"Try this on for kicks, which of these movie titles is real and which two would never be made in a million years:

"White Men Can't Jump"

"Black Men Can't Swim"

"Asians Can't Drive"

"In light of recent 'n-word' headlines, dialog has never been a more welcome and essential part of my job. A job whose intent is not to deride or divide but to point out the obvious."

Lester, 51, who was raised in Atlanta and draws for the Rome News Tribune, said he had no idea how many news outlets ran the cartoon. "I'm in anywhere from one to 1500 papers any given day and [in] who knows how many sites thru my syndicate, or," he said.

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Levert Story Called Example of Need for Diversity

"The importance of diversity in a newsroom gets a lot of lip service—about how decisions made and advice heeded from journalists of many backgrounds will produce a newspaper rich in its understanding of all sides of its readership," public editor Ted Diadiun of the Cleveland Plain Dealer wrote Sunday. "This was a textbook example of diversity at work."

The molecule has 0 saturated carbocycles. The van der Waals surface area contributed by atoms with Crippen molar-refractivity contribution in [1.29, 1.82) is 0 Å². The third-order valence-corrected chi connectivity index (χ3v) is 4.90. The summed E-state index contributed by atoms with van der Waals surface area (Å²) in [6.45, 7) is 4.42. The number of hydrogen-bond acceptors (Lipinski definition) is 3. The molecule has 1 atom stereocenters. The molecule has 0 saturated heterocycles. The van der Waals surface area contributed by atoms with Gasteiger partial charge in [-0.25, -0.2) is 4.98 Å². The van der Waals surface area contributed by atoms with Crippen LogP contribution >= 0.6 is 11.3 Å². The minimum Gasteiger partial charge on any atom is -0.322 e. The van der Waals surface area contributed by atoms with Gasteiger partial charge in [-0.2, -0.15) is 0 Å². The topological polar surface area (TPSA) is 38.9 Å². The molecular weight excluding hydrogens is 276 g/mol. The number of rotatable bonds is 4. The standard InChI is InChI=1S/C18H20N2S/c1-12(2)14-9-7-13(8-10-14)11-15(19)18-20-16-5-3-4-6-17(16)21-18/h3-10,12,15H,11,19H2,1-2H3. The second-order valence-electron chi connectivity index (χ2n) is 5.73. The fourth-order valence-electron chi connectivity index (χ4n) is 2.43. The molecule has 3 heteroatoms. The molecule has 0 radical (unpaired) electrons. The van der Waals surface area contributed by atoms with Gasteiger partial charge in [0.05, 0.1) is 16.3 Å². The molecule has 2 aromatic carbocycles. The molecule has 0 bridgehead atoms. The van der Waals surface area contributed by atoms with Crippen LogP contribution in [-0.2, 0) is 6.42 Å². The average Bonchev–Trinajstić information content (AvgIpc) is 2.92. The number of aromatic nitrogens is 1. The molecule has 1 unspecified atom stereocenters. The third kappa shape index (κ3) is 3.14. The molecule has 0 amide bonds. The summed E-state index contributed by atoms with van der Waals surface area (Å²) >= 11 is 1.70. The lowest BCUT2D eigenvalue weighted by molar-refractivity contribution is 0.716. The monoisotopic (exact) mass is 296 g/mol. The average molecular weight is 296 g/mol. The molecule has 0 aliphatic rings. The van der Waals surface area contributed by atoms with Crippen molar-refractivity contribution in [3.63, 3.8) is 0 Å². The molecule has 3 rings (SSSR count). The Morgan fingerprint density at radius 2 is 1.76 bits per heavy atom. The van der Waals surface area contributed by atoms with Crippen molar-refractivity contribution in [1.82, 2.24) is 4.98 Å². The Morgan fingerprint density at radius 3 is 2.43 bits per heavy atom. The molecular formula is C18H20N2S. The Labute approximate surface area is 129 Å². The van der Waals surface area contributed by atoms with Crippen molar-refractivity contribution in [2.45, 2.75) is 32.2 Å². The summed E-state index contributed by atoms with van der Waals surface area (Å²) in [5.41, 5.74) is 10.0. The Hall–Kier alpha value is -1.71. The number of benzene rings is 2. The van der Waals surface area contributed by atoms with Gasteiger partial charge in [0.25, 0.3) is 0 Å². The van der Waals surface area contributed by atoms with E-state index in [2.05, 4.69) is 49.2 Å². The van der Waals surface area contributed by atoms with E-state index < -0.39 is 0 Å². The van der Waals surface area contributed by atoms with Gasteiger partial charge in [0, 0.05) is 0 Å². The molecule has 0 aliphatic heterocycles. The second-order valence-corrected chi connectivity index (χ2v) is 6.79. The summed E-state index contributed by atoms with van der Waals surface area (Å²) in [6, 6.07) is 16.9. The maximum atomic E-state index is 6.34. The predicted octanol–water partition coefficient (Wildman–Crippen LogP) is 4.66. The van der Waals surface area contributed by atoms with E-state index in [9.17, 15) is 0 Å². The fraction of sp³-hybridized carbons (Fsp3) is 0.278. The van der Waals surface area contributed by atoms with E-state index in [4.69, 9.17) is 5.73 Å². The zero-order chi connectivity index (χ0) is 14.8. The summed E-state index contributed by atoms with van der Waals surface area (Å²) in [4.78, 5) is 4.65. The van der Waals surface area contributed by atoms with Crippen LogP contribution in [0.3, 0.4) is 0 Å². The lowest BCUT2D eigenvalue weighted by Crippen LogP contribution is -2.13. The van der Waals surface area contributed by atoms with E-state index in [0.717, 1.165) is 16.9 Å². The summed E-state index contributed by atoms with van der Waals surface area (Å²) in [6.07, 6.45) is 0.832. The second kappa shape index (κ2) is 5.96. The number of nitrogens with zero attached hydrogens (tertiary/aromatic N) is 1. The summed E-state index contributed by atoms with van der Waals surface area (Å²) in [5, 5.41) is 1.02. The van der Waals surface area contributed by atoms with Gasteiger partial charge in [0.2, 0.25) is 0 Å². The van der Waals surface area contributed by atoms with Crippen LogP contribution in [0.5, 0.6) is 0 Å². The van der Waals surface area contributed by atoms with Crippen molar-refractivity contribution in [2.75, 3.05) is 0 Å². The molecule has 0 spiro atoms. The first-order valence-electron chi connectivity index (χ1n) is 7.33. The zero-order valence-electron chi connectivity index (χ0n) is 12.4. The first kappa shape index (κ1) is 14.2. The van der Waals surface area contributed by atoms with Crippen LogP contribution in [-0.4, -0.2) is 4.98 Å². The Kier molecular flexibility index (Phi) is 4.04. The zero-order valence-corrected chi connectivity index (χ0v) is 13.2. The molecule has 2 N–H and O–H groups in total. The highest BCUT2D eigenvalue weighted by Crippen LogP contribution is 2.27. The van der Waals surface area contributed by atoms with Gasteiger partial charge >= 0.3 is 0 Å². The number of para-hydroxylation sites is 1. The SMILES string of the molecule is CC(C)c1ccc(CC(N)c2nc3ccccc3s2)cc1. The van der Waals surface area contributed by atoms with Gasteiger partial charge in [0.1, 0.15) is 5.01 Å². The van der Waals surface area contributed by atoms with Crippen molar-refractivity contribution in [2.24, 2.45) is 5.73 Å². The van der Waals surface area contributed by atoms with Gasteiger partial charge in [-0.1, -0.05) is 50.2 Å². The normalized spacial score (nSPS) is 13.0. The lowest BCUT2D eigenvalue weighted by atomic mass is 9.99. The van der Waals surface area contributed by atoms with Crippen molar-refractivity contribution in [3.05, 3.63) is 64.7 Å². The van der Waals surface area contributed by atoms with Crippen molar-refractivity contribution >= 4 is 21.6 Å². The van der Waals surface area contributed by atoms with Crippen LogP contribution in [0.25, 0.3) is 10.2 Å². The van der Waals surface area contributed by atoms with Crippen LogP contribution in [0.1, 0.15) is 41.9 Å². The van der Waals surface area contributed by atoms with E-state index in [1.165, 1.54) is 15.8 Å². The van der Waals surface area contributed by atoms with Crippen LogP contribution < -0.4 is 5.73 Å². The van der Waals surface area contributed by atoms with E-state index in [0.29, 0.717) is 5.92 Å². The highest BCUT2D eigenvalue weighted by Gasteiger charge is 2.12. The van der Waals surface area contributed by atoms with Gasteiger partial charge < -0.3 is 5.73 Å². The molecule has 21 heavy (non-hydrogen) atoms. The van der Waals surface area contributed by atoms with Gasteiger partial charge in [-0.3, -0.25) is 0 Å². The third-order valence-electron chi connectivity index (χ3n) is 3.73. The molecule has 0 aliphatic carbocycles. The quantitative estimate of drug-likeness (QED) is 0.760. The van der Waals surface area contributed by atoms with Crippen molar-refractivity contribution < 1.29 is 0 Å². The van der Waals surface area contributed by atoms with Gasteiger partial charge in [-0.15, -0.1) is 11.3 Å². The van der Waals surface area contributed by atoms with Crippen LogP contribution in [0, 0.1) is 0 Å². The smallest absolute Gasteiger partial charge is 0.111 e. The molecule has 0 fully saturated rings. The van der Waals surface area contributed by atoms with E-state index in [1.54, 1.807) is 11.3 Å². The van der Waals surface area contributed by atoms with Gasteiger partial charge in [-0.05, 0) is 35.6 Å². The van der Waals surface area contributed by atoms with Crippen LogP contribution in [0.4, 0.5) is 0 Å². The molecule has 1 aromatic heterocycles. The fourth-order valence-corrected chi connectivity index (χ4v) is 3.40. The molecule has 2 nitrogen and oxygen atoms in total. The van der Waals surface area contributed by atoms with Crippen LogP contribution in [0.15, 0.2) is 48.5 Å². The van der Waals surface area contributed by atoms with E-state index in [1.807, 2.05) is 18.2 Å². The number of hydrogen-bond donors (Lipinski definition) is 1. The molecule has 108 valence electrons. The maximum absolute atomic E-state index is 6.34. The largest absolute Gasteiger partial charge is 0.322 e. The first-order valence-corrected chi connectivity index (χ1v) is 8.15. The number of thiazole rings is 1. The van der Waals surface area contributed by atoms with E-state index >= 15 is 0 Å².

He was writing about the newspaper's coverage of the Nov. 10 death of R&B crooner Gerald Levert.

"I don't know that I've ever seen a greater disconnect between two major segments of our audience than in the wake of this newspaper's coverage of Levert and his legacy," Diadiun wrote. "Some readers will always remember where they were and what they were doing when they heard the news. And others were hearing his name for the first time.